They came to Jairus' house and Jesus noticed all the commotion, with people weeping and wailing unrestrainedly. Jesus went in and said to them, "Why do you make a commotion and weep? The child is not dead but sleeping." At this, they began to ridicule Jesus, and Jesus told everyone to leave. Jesus took the child's mother and father and those who had come with Jesus and put them outside and entered the room where the child lay. Taking her hand, Jesus said to her, "Talitha, koum!" which means, "Little girl, get up!" Immediately the girl, who was twelve years old, got up and began to walk about. At this they were overcome with amazement. Jesus strictly ordered them that no one should know this, and told them to give her something to eat. (Mark 5:38-43)
Both times, those who loved the deceased woman are weeping and mourning, and someone begs a healer to come, and having arrived, the healer sends everyone else away and invites the deceased to rise -- as if she had only been sleeping. The healing occurs one-on-one, in private. But after the person is restored to life, the rest of the community re-encounters her. Being restored to life means also being restored to community.

Tabitha, or Dorcas, is identified as a disciple, and my HarperCollins NRSV Study Bible says that this is the only time in the entire New Testament that the female word for "disciple" is used. That's kind of a big deal.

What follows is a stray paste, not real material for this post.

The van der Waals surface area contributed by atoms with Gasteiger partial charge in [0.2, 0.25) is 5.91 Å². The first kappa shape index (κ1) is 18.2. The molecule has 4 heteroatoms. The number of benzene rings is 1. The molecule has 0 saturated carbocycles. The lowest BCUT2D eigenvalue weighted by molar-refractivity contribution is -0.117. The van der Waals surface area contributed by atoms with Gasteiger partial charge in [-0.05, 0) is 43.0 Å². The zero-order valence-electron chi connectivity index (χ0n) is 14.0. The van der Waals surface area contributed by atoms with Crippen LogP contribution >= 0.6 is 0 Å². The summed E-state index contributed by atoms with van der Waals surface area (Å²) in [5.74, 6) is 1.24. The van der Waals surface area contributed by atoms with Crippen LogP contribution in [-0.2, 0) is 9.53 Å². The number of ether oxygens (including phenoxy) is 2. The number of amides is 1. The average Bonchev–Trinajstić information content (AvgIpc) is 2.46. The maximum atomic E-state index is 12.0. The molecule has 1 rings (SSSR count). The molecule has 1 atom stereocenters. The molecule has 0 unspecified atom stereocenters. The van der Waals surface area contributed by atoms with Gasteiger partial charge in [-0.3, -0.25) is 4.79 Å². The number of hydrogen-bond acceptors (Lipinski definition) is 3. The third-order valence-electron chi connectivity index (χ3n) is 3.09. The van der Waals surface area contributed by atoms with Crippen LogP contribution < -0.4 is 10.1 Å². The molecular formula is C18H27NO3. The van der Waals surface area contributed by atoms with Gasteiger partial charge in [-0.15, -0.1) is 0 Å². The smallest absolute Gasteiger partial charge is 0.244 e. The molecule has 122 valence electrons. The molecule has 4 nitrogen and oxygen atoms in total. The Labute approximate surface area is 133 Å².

But restoration to community doesn't only happen to "good" people.

The Acts passage last week was the story of Saul's conversion. In persecuting those perceived to be heretics, Saul was serving God the best way Saul knew how. But God appears to Saul in a vision of the Risen Christ and says, "You're persecuting ME."

Christ doesn't just convert Saul on the spot, though. Christ incapacitates Saul and then sends the disciple Ananias to heal Saul.

Ananias, knowing Saul's history of persecuting followers of the Christ, says, "Are you kidding me? This person has authority to KILL us and you want me to not only bring myself before this person but also to bring this person back to full capacity?"

And Christ says to Ananias, "Go anyway. Saul is the instrument I have chosen to bring my Name to Gentiles, to rulers, and to the people of Israel" (The Inclusive Bible).

The resurrection of Tabitha comes in between the story of Saul -- who after his conversion will continue to declare his strong Jewish credentials in many of his letters -- and the story of Peter's vision of clean and unclean food -- the beginning of Peter's ministry to the Gentiles.

Joppa is one of the oldest port cities in the world -- now known as Jaffa, in Tel Aviv.

Port cities are liminal places, right?

Tabitha is singled out both in the Book of Acts and in the lectionary as someone whose discipleship is particularly remarkable. So in some ways we could see her as an "insider" in the early Christian movement.

But she's also identified with both an Aramaic and a Greek name. My friend Sophia wondered whether she was mixed-race, or mixed-identity in some other way. What liminal spaces does she occupy, living here on the edge of the land, known by two different names? Sophia suggested, "There are lots of ways for her to have trouble communicating her whole self to the people around her."